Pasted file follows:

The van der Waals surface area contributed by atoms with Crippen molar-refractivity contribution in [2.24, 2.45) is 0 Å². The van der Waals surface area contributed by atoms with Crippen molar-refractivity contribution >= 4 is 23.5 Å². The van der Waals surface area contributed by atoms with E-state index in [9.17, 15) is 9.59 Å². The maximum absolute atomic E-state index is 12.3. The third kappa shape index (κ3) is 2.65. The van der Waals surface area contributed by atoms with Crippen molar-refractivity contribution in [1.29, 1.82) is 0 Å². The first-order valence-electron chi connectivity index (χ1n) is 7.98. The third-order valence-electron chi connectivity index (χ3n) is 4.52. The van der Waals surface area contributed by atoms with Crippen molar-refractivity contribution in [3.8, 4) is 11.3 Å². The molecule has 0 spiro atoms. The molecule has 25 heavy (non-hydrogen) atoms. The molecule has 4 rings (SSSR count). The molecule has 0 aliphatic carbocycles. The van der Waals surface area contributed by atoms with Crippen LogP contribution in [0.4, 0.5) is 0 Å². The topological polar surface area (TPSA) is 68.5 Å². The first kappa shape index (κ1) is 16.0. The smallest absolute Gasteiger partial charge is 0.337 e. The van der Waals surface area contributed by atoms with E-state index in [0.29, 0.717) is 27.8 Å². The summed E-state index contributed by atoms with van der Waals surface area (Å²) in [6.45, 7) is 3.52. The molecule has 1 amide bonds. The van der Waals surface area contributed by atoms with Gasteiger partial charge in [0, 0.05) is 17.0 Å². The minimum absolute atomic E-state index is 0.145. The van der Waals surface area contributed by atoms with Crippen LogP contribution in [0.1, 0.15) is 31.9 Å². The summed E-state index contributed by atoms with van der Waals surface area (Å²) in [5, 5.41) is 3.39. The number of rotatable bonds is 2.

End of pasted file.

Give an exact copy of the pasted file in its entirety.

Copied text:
The van der Waals surface area contributed by atoms with Crippen molar-refractivity contribution in [2.24, 2.45) is 0 Å². The van der Waals surface area contributed by atoms with Crippen molar-refractivity contribution >= 4 is 23.5 Å². The van der Waals surface area contributed by atoms with E-state index in [9.17, 15) is 9.59 Å². The maximum absolute atomic E-state index is 12.3. The third kappa shape index (κ3) is 2.65. The van der Waals surface area contributed by atoms with Crippen molar-refractivity contribution in [1.29, 1.82) is 0 Å². The first-order valence-electron chi connectivity index (χ1n) is 7.98. The third-order valence-electron chi connectivity index (χ3n) is 4.52. The van der Waals surface area contributed by atoms with Crippen molar-refractivity contribution in [3.8, 4) is 11.3 Å². The molecule has 0 spiro atoms. The molecule has 25 heavy (non-hydrogen) atoms. The molecule has 4 rings (SSSR count). The molecule has 0 aliphatic carbocycles. The van der Waals surface area contributed by atoms with Crippen LogP contribution in [0.4, 0.5) is 0 Å². The topological polar surface area (TPSA) is 68.5 Å². The first kappa shape index (κ1) is 16.0. The smallest absolute Gasteiger partial charge is 0.337 e. The van der Waals surface area contributed by atoms with E-state index in [0.29, 0.717) is 27.8 Å². The summed E-state index contributed by atoms with van der Waals surface area (Å²) in [6.45, 7) is 3.52. The molecule has 1 amide bonds. The van der Waals surface area contributed by atoms with Gasteiger partial charge in [0, 0.05) is 17.0 Å². The minimum absolute atomic E-state index is 0.145. The van der Waals surface area contributed by atoms with Crippen LogP contribution in [0.1, 0.15) is 31.9 Å². The summed E-state index contributed by atoms with van der Waals surface area (Å²) in [5, 5.41) is 3.39. The number of rotatable bonds is 2.